## Other: 0.77552 [0.63533, 0.92953], pvalue = 0.0080834
## alternative hypothesis: true odds ratio is not equal to 1
Interpretation:
This is a good time to show the summary()
and
plot()
functions associated with the
model_fairness()
function. Let’s examine the previous
function call again, but instead of printing the output to the console,
this time we store the output in x
and run the
summary()
and plot()
functions on this
object.
x < model_fairness(
data = compas,
protected = "Ethnicity",
target = "TwoYrRecidivism",
predictions = "Predicted",
privileged = "Caucasian",
positive = "yes",
metric = "pp"
)
summary(x)
##
## Classical Algorithmic Fairness Test Summary
##
## Options:
## Confidence level: 0.95
## Fairness metric: Proportional parity (Disparate impact)
## Model type: Binary classification
## Privileged group: Caucasian
## Positive class: yes
##
## Data:
## Sample size: 6172
## Unprivileged groups: 5
##
## Results:
## Xsquared: 522.28
## Degrees of freedom: 5
## pvalue: < 2.22e16
##
## Comparisons to privileged (P) group:
## Proportion Parity
## Caucasian (P) 0.31954 [0.29964, 0.33995] 
## African_American 0.59181 [0.57448, 0.60897] 1.8521 [1.7978, 1.9058]
## Asian 0.12903 [0.036302, 0.29834] 0.4038 [0.1136, 0.93363]
## Hispanic 0.29273 [0.25352, 0.33437] 0.91609 [0.79339, 1.0464]
## Native_American 0.45455 [0.16749, 0.76621] 1.4225 [0.52415, 2.3978]
## Other 0.24781 [0.20302, 0.29702] 0.77552 [0.63533, 0.92953]
## Odds ratio pvalue
## Caucasian (P)  
## African_American 3.0866 [2.7453, 3.4726] < 2.22e16
## Asian 0.31561 [0.079942, 0.91095] 0.030318
## Hispanic 0.88138 [0.70792, 1.0939] 0.26386
## Native_American 1.7739 [0.42669, 7.0041] 0.3444
## Other 0.70166 [0.53338, 0.91633] 0.0080834
##
## Model performance:
## Support Accuracy Precision Recall F1 score
## Caucasian 2103 0.6585830 0.5773810 0.4720195 0.5194110
## African_American 3175 0.6724409 0.6652475 0.7525587 0.7062147
## Asian 31 0.7419355 0.5000000 0.2500000 0.3333333
## Hispanic 509 0.6817289 0.5906040 0.4656085 0.5207101
## Native_American 11 0.6363636 0.6000000 0.6000000 0.6000000
## Other 343 0.6938776 0.6117647 0.4193548 0.4976077
plot(x, type = "estimates")
Predictive rate parity (Equalized odds): Compares the overall positive prediction rates (e.g., the precision) of each unprivileged group to the privileged group.
The formula for the precision is $PR = \frac{TP}{TP + FP}$, and the predictive rate parity for unprivileged group $i$ is given by $PRP = \frac{PR_{i}}{PR_{privileged}}$.
model_fairness(
data = compas,
protected = "Ethnicity",
target = "TwoYrRecidivism",
predictions = "Predicted",
privileged = "Caucasian",
positive = "yes",
metric = "prp"
)
##
## Classical Algorithmic Fairness Test
##
## data: compas
## n = 6172, Xsquared = 18.799, df = 5, pvalue = 0.002095
## alternative hypothesis: fairness metrics are not equal across groups
##
## sample estimates:
## African_American: 1.1522 [1.1143, 1.1891], pvalue = 5.4523e05
## Asian: 0.86598 [0.11706, 1.6149], pvalue = 1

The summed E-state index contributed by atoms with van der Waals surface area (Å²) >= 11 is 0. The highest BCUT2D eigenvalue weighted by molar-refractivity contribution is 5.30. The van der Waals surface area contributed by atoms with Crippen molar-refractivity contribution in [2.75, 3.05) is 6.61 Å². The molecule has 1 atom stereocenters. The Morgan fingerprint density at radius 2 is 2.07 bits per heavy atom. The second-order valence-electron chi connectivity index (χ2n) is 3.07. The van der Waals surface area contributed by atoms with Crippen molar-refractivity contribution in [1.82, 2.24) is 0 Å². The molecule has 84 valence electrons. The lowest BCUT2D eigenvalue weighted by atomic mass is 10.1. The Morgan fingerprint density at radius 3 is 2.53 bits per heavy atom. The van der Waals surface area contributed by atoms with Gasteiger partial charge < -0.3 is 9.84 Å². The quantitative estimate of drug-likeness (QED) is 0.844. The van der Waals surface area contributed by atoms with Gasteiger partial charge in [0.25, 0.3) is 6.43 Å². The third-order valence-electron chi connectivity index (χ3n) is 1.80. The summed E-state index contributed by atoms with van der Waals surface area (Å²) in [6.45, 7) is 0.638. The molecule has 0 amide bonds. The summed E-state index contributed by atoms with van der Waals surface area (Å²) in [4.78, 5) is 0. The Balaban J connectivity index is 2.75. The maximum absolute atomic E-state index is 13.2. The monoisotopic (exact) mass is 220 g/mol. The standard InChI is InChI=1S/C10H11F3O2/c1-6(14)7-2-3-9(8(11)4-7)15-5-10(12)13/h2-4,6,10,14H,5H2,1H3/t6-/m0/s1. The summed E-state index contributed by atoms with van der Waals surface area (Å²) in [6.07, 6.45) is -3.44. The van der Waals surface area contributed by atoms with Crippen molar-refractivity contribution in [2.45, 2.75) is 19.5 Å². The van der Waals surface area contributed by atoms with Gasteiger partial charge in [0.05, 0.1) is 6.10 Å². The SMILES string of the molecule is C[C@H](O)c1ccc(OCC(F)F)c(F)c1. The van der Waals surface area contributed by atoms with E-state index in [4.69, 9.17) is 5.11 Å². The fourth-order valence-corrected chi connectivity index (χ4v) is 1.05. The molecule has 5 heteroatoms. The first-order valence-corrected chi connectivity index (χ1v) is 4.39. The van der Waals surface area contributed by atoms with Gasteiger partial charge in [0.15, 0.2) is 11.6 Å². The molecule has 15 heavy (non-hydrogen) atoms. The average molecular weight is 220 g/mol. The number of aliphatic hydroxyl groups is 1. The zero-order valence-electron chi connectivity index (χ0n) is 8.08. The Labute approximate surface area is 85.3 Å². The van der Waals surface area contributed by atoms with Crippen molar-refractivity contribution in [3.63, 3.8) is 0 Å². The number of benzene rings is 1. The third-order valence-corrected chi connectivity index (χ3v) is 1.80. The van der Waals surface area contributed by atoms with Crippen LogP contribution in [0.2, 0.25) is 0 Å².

## Hispanic: 1.0229 [0.87836, 1.1611], pvalue = 0.78393
## Native_American: 1.0392 [0.25396, 1.6406], pvalue = 1
## Other: 1.0596 [0.86578, 1.2394], pvalue = 0.5621
## alternative hypothesis: true odds ratio is not equal to 1
Interpretation:
Accuracy parity: Compares the accuracy of each unprivileged group’s predictions with the privileged group.
The formula for the accuracy is $A = \frac{TP + TN}{TP + FP + TN + FN}$, and the accuracy parity for unprivileged group $i$ is given by $AP = \frac{A_{i}}{A_{privileged}}$.
model_fairness(
data = compas,
protected = "Ethnicity",
target = "TwoYrRecidivism",
predictions = "Predicted",
privileged = "Caucasian",
positive = "yes",
metric = "ap"
)
##
## Classical Algorithmic Fairness Test
##
## data: compas
## n = 6172, Xsquared = 3.3081, df = 5, pvalue = 0.6526
## alternative hypothesis: fairness metrics are not equal across groups
##
## sample estimates:
## African_American: 1.021 [0.99578, 1.0458], pvalue = 0.29669
## Asian: 1.1266 [0.841, 1.3384], pvalue = 0.44521
## Hispanic: 1.0351 [0.97074, 1.0963], pvalue = 0.34691
## Native_American: 0.96626 [0.46753, 1.3525], pvalue = 1
## Other: 1.0536 [0.975, 1.127], pvalue = 0.21778
## alternative hypothesis: true odds ratio is not equal to 1
Interpretation:
False negative rate parity (Treatment equality): Compares the false negative rates of each unprivileged group with the privileged group.
The formula for the false negative rate is $FNR = \frac{FN}{TP + FN}$, and the false negative rate parity for unprivileged group $i$ is given by $FNRP = \frac{FNR_{i}}{FNR_{privileged}}$.
model_fairness(
data = compas,
protected = "Ethnicity",
target = "TwoYrRecidivism",
predictions = "Predicted",
privileged = "Caucasian",
positive = "yes",
metric = "fnrp"
)
##
## Classical Algorithmic Fairness Test
##
## data: compas
## n = 6172, Xsquared = 246.59, df = 5, pvalue < 2.2e16
## alternative hypothesis: fairness metrics are not equal across groups
##
## sample estimates:
## African_American: 0.46866 [0.42965, 0.50936], pvalue = < 2.22e16
## Asian: 1.4205 [0.66128, 1.8337], pvalue = 0.29386
## Hispanic: 1.0121 [0.87234, 1.1499], pvalue = 0.93562
## Native_American: 0.7576 [0.099899, 1.6163], pvalue = 0.67157
## Other: 1.0997 [0.92563, 1.2664], pvalue = 0.28911
## alternative hypothesis: true odds ratio is not equal to 1
Interpretation:
False positive rate parity: Compares the false positive rates (e.g., for nonreoffenders) of each unprivileged group with the privileged group.
The formula for the false positive rate is $FPR = \frac{FP}{TN + FP}$, and the false positive rate parity for unprivileged group $i$ is given by $FPRP = \frac{FPR_{i}}{FPR_{privileged}}$.
model_fairness(
data = compas,
protected = "Ethnicity",
target = "TwoYrRecidivism",
predictions = "Predicted",
privileged = "Caucasian",
positive = "yes",
metric = "fprp"
)
##
## Classical Algorithmic Fairness Test
##
## data: compas
## n = 6172, Xsquared = 179.76, df = 5, pvalue < 2.2e16
## alternative hypothesis: fairness metrics are not equal across groups
##
## sample estimates:
## African_American: 1.8739 [1.7613, 1.988], pvalue = < 2.22e16